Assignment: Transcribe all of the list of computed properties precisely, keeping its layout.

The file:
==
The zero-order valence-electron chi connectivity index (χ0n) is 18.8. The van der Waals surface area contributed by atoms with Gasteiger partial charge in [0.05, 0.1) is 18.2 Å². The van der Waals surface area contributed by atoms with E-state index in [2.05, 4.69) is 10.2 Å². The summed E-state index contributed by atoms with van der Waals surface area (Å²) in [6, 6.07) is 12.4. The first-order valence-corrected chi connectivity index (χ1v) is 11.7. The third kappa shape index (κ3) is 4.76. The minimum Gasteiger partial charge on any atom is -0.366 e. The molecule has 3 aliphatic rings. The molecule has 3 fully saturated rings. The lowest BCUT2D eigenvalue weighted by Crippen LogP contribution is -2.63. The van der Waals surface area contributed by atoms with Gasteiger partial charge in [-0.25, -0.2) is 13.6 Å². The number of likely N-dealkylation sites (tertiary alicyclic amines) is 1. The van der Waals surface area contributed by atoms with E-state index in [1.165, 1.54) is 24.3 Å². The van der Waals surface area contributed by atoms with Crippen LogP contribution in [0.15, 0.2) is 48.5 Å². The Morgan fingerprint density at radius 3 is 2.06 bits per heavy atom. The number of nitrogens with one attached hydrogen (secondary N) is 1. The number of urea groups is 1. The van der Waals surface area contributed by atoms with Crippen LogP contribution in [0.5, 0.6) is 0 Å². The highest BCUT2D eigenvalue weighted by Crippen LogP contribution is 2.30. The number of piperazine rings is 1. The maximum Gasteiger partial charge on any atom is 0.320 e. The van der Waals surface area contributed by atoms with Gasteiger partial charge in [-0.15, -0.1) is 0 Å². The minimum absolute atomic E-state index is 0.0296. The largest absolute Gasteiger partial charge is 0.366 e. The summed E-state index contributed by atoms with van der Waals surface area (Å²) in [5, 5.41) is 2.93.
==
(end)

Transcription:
The zero-order valence-electron chi connectivity index (χ0n) is 18.8. The van der Waals surface area contributed by atoms with Gasteiger partial charge in [0.05, 0.1) is 18.2 Å². The van der Waals surface area contributed by atoms with E-state index in [2.05, 4.69) is 10.2 Å². The summed E-state index contributed by atoms with van der Waals surface area (Å²) in [6, 6.07) is 12.4. The first-order valence-corrected chi connectivity index (χ1v) is 11.7. The third kappa shape index (κ3) is 4.76. The minimum Gasteiger partial charge on any atom is -0.366 e. The molecule has 3 aliphatic rings. The molecule has 3 fully saturated rings. The lowest BCUT2D eigenvalue weighted by Crippen LogP contribution is -2.63. The van der Waals surface area contributed by atoms with Gasteiger partial charge in [-0.25, -0.2) is 13.6 Å². The number of likely N-dealkylation sites (tertiary alicyclic amines) is 1. The van der Waals surface area contributed by atoms with E-state index in [1.165, 1.54) is 24.3 Å². The van der Waals surface area contributed by atoms with Crippen LogP contribution in [0.15, 0.2) is 48.5 Å². The Morgan fingerprint density at radius 3 is 2.06 bits per heavy atom. The number of nitrogens with one attached hydrogen (secondary N) is 1. The number of urea groups is 1. The van der Waals surface area contributed by atoms with Crippen LogP contribution in [0.5, 0.6) is 0 Å². The highest BCUT2D eigenvalue weighted by Crippen LogP contribution is 2.30. The number of piperazine rings is 1. The maximum Gasteiger partial charge on any atom is 0.320 e. The van der Waals surface area contributed by atoms with Gasteiger partial charge in [-0.15, -0.1) is 0 Å². The minimum absolute atomic E-state index is 0.0296. The largest absolute Gasteiger partial charge is 0.366 e. The summed E-state index contributed by atoms with van der Waals surface area (Å²) in [5, 5.41) is 2.93.